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The Apple team behind the original iPhone recalls its stressful, terrifying development

Original iPhone 1020

One day before the anniversary of Steve Jobs' death, The New York Times Magazine has published a captivating recollection of the terrifyingly stressful two-year development of the first iPhone. The piece is an excerpt from journalist Fred Vogelstein's upcoming book, Dogfight: How Apple and Google Went to War and Started a Revolution, and it includes insight from Andy Grignon, the senior engineer in charge of the radios in the original iPhone, among other former Apple employees. Grignon told Vogelstein that he was so impacted by his work on the iPhone that he gained 50 pounds and was left emotionally exhausted. "It was very dramatic," Grignon said. "It had been drilled into everyone’s head that this was the next big thing to come out of Apple. So you put all these supersmart people with huge egos into very tight, confined quarters, with that kind of pressure, and crazy stuff starts to happen."

"It was very dramatic."

On the day of the announcement at San Francisco's Moscone Center, Grignon and his colleagues took shots from a flask they had smuggled into the auditorium, hoping their still-buggy software and hardware held strong as Jobs worked through a long, exhaustive demo. The cellular radio, which was still prone to crashing, had been hard-coded to show five bars — full strength — throughout the presentation.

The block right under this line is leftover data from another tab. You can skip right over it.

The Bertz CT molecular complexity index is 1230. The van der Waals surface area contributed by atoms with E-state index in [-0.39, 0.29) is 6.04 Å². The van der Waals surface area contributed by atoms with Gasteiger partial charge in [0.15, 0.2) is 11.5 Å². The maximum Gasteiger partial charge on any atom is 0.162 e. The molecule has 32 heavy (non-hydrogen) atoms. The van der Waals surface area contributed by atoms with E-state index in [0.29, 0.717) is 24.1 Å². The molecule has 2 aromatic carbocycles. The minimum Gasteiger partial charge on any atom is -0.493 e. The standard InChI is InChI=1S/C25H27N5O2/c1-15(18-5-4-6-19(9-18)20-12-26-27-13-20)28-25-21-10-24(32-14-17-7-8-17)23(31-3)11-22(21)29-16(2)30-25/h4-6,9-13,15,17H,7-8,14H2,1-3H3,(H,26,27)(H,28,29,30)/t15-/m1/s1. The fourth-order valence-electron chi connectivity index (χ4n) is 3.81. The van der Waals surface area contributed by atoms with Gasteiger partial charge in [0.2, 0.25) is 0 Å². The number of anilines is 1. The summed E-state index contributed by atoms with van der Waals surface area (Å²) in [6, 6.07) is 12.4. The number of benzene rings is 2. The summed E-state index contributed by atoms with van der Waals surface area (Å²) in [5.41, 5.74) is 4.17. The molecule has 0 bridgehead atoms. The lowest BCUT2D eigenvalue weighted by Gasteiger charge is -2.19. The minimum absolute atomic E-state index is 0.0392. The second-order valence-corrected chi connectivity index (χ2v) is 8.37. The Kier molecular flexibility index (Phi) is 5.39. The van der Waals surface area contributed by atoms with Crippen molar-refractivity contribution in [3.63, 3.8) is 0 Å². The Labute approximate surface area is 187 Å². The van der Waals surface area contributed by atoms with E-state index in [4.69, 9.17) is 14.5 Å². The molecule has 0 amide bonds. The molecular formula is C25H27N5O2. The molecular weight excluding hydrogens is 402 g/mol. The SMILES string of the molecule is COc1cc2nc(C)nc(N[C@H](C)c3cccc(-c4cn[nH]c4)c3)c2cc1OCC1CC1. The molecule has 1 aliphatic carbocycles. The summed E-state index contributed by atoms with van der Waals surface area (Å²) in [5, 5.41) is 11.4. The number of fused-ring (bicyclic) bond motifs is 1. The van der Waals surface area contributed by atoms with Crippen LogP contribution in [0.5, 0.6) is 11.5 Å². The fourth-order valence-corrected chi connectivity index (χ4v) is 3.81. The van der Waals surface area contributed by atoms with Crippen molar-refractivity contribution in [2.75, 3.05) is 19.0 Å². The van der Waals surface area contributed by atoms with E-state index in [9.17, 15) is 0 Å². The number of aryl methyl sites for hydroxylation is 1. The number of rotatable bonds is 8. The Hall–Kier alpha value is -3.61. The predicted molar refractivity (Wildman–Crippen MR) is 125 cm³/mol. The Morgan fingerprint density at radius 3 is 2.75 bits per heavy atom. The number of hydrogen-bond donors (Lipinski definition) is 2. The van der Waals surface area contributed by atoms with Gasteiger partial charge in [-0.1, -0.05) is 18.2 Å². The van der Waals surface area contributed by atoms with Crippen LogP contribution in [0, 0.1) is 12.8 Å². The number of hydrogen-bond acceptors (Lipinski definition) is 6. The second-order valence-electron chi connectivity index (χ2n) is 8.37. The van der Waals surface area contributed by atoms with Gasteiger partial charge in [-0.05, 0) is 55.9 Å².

The article reveals that Apple had considered buying Motorola in 2003 — shortly before the two companies collaborated on their ill-fated ROKR phone — but that company executives ultimately concluded that it was "too big" of an acquisition at the time (a laughable notion by 2013 standards, where Apple clocks in over $30 billion in revenue each quarter). Vogelstein also details the prototypes that led up to the production iPhone; legend has it that the project began after Jobs asked for a device that would allow him to read email in the bathroom. An early device resembled an iPod that used its circular clicker to dial, while a later model was crafted entirely of aluminum — a major problem for wireless signals — before engineers and designers settled on the plastic-capped metal model that debuted in 2007. One executive estimates that the effort cost about $150 million in total.

The story also features interviews with former Apple executives Tony Fadell (who went on to start Nest) and Scott Forstall, famously ousted in the wake of iOS 6. It's a must-read for those interested in the history behind the device that redefined the smartphone, and a telling look into the way Steve Jobs ran Apple after his return in the late 1990s.

Chris Ziegler contributed to this report.

The Verge
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